These are not the best of times for hospitals and members of the health care establishment. Competitive influences exact a toll. When benefits are reduced or lost through unemployment, some hospitals and some providers of care may see revenues and personal incomes slashed.
In many industries, the forces of competition and lost income represent the most severe threats to economic survival. In the health care system, however, yet another marauder stalks the land: excessively high insurance costs for liability coverage, exacerbated further by big jury awards in malpractice cases.
Last year the reinsurance industry, which absorbs the lion's share of the risks for medical malpractice, had its worst year ever. Even Lloyds of London, the giant of the industry, took a big bath along with about 80 American-based companies.
For the industry as a whole, informed sources say, the companies paid $1.27 in claims for every premium dollar collected.
Now the piper has to be paid and insurance costs are zooming through ceilings everywhere. The heaviest impact is being felt in the most volatile areas - malpractice coverage is at or near the top of the list - and hospitals and medical practitioners must bear the pain. Some of that pain, inevitably, will pass through the system to consumers.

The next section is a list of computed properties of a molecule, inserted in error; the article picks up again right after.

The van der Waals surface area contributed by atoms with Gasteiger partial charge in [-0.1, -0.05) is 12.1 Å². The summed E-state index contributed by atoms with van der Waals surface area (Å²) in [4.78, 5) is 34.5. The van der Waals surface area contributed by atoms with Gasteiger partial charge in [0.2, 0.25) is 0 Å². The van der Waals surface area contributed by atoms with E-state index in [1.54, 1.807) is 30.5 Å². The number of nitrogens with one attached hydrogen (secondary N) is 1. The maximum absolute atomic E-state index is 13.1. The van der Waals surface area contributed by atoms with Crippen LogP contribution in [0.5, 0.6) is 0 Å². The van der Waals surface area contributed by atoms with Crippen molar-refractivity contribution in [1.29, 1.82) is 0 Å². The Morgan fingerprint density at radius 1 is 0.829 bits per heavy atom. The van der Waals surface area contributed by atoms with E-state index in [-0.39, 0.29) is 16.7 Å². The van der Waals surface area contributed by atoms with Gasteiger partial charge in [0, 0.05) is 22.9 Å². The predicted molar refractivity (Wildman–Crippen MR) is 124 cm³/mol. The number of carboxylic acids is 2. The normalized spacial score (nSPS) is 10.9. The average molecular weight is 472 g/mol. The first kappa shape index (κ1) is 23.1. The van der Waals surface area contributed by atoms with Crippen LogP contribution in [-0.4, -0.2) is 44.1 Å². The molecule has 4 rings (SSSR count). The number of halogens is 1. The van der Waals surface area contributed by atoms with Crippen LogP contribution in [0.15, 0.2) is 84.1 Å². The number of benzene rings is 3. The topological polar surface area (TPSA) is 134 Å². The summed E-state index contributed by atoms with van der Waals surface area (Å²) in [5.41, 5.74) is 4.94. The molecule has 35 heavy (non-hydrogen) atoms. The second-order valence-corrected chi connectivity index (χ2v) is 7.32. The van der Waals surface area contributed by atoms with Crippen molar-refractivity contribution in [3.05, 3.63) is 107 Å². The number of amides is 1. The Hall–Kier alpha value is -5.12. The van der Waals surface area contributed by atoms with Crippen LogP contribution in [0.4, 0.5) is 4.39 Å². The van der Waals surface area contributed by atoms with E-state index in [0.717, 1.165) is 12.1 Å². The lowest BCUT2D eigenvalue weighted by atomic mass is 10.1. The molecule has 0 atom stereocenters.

Perhaps the lone bright spot, if one can be perceived, is the transient nature of the problem.
"The reinsurance market is cyclical," observes Bill Howard of C.L. Frates and Co., an Oklahoma City insurer. "One very important factor in what has been happening is that we have gone through a period of extreme competition."
In the race for premiums, the insurers sold coverage at rates well below their break-even costs. A downturn in the economy, coupled with rising interest rates, only made matters worse. The result: big losses.
"Companies now are raising rates sharply," said Howard. "Every line of insurance will be affected - especially malpractice and certain products."
That may be a classic understatement.
John Coffey, …